If you are buying commercial property …
November 8, 2013
Commercial properties are typically purchased for two primary purposes: investment and business use.
If you are thinking of purchasing commercial property primarily for investment, you will want to consider the following:
Are you an active or a passive investor? — If you have appropriate time, energy and skills, a fixer-upper or “add-value” property could be ideal. These properties are typically much less expensive on a comparable unit cost basis due to the investor assuming greater risk, which can result in much higher returns (or losses!).
How will the property be managed? — A professional property manager will typically charge 4-5 percent of the property’s gross income for their services. If the property has numerous tenants, gross leases requiring landlord maintenance or is located far from where you reside, you may want to account for professional management services in your financial analysis of the property. If, however, the property is nearby, smaller in scale, with only a few tenants or has net leases, then you may choose to avoid professional management in an effort to increase your financial return.
What is your risk tolerance? — Greater return carries greater risk. A well-located retail property occupied by a strong national tenant might provide an overall return in today’s market of around 5-6 percent. In comparison, a multi-tenant strip retail center with local “mom and pop” tenants might provide a return of around 10-11 percent. The latter investment is much riskier as local retailers have a higher failure rate than national chains. Is the greater return worth the risk? A lot may depend on other contributing factors such as location, visibility, building age, quality of construction, traffic counts and market area.
What type of commercial property is best? — I believe there is no correct answer to this question, as each type has its own pluses and minuses.
Retail properties are used for displaying and selling goods and services to the public. They include street retail (think downtown Grass Valley), freestanding (South Auburn Street), strip centers (The Home Center), pads (Starbucks), larger neighborhood centers (Raleys), or special use properties (gas stations, etc.).
Retail leases are typically triple net (NNN), meaning that in addition to base rent, tenants pay their proportionate share of operating expenses for the property. Landlords often prefer NNN leases as they can help maintain a consistent rate of return over the lease term. Some retail leases have percentage rent clauses, allowing rent to increase over a minimum rent based on a percentage of gross sales generated at the location. Visibility, location, access and parking are critical retail property components.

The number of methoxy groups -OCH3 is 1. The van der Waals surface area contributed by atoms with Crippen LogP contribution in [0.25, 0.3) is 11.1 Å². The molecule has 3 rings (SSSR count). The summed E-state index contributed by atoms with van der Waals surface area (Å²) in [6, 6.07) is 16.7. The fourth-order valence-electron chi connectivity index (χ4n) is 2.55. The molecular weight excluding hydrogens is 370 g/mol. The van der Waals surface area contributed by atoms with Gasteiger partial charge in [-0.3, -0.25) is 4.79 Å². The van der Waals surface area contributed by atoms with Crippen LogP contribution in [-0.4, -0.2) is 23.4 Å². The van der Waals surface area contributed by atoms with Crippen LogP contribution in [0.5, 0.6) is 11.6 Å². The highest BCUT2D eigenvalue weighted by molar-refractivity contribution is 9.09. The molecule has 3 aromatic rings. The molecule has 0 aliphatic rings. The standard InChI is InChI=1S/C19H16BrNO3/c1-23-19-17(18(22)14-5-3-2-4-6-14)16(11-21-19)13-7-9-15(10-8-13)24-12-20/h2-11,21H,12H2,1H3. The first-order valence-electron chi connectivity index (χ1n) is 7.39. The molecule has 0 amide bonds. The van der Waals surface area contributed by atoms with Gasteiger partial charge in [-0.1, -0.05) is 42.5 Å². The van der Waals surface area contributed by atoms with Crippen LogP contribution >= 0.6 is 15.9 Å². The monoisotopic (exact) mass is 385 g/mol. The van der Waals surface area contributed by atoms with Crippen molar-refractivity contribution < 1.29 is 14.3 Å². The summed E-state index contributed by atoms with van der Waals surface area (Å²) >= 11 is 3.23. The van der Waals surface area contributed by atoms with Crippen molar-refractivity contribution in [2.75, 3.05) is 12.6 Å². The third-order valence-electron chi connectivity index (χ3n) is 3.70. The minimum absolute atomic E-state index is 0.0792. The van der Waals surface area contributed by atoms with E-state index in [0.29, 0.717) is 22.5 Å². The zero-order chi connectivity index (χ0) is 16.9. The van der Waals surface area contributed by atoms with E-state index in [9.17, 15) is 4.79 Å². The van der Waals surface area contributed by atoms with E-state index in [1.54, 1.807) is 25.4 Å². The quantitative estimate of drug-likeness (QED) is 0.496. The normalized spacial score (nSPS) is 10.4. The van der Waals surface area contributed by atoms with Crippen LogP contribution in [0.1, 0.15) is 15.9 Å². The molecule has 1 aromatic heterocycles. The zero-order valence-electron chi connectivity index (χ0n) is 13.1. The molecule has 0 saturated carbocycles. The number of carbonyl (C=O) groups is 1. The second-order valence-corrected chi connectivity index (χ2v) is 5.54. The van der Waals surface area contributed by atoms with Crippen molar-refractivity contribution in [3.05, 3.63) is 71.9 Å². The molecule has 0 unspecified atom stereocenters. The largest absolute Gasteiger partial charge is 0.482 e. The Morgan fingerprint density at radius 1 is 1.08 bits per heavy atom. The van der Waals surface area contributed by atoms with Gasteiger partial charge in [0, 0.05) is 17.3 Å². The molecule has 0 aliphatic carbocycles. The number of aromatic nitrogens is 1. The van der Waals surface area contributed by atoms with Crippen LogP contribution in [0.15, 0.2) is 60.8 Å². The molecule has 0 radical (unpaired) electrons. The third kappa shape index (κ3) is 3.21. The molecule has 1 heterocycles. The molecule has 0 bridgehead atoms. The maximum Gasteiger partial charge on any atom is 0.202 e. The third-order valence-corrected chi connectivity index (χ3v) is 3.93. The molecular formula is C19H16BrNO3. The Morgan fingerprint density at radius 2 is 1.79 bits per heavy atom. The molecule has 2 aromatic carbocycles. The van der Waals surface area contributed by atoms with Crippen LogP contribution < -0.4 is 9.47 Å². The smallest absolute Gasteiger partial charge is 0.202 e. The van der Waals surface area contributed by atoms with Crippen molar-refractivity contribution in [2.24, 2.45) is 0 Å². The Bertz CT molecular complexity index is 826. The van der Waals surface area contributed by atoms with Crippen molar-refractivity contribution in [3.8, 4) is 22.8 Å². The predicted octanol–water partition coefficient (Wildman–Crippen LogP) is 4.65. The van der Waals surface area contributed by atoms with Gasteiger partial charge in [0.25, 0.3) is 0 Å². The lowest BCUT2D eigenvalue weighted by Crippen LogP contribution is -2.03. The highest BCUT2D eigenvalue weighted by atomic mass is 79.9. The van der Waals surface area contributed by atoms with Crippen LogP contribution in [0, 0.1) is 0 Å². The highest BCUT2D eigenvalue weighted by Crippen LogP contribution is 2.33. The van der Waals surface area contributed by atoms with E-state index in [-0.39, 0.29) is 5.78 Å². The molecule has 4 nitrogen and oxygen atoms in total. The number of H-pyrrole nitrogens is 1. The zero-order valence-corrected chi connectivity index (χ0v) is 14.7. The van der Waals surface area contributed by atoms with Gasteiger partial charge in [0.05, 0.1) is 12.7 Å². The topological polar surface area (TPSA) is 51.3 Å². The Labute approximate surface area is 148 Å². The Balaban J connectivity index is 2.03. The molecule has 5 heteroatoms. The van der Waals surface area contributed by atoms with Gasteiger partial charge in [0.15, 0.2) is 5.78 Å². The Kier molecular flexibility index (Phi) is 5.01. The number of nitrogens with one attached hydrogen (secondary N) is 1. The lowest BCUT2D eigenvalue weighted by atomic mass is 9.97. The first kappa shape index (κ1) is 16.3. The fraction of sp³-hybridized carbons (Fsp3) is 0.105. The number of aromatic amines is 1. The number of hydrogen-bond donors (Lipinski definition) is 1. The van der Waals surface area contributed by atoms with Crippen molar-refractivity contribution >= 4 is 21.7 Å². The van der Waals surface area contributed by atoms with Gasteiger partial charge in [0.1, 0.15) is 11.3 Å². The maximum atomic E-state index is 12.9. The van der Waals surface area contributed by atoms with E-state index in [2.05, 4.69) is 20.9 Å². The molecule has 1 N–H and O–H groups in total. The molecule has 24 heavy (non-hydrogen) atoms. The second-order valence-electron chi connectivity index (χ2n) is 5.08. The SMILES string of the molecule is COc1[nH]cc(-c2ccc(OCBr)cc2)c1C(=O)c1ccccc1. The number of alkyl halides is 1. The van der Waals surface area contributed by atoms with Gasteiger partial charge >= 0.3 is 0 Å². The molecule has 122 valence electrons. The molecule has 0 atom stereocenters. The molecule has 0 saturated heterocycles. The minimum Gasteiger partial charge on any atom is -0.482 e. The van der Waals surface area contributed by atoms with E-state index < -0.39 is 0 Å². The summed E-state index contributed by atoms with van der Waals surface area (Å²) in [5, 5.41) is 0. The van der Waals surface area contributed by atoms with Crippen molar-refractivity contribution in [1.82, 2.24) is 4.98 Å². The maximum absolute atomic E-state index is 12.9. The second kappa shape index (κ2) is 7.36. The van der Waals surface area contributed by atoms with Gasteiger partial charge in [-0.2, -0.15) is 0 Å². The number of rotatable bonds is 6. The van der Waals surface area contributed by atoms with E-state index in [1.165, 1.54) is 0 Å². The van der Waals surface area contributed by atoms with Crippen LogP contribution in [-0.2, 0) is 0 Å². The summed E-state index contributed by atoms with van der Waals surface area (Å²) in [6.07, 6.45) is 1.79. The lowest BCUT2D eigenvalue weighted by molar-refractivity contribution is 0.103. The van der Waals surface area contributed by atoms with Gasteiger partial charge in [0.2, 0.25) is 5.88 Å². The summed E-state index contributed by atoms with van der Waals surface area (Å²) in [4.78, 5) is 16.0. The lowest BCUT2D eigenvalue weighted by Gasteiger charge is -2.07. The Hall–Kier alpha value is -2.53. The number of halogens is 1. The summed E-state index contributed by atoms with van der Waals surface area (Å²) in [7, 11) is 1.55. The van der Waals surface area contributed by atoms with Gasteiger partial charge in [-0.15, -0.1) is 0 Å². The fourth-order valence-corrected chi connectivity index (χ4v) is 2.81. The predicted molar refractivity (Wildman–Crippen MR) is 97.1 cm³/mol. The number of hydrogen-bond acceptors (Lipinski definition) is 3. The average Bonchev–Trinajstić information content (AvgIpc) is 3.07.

Office properties include medical, professional, R&D/Flex and administrative/back office. Multi-tenant office buildings are very common and provide a diversified and balanced income stream (in the event one tenant vacates, there remains income from other tenants to help cover fixed expenses).
Office leases can be net or gross, often guided by the norms of the particular geographic market in which they are located. Gross leases require that an investor budget for certain operating expenses and maintenance not covered by the tenants. Other vital factors to consider when investing in office space are building efficiency, design flexibility and quality of rent roll (number and type of tenants, length of tenancies, scheduled rental escalations, renewal options and tenant payment histories).
Industrial properties house manufacturing, distribution or warehousing operations. Power supply, loading docks, bay size, truck doors and ceiling heights are integral to the desirability and value of industrial buildings. A market analysis identifying the types of building features in demand in a particular market is very important prior to any purchase.
Multi-family properties are residential buildings containing five or more living units. Types include senior housing (with different levels of care including independent, assisted and convalescent), federal and state subsidized low-income units and market rate apartments.
With numerous residential tenants, good property management is key to a well-performing building. An on-site manager is specifically required by law for apartment buildings containing 16 or more units. Demographics and demand should be carefully examined prior to investing in apartments. Top commercial real estate brokers can provide you with apartment market studies to enable accurate occupancy and income projections.
This article only touches the surface of what to consider when purchasing commercial or investment property and working with experienced professional consultants is highly recommended.
Sperry Van Ness – Highland Commercial has just released its new Q3 2013 “Commercial Property Review” quarterly newsletter full of specific details and the latest economic trends in the Nevada County commercial real estate market. This newsletter is now available at http://www.svnhighland.com or by calling Lock Richards at 530-470-1740.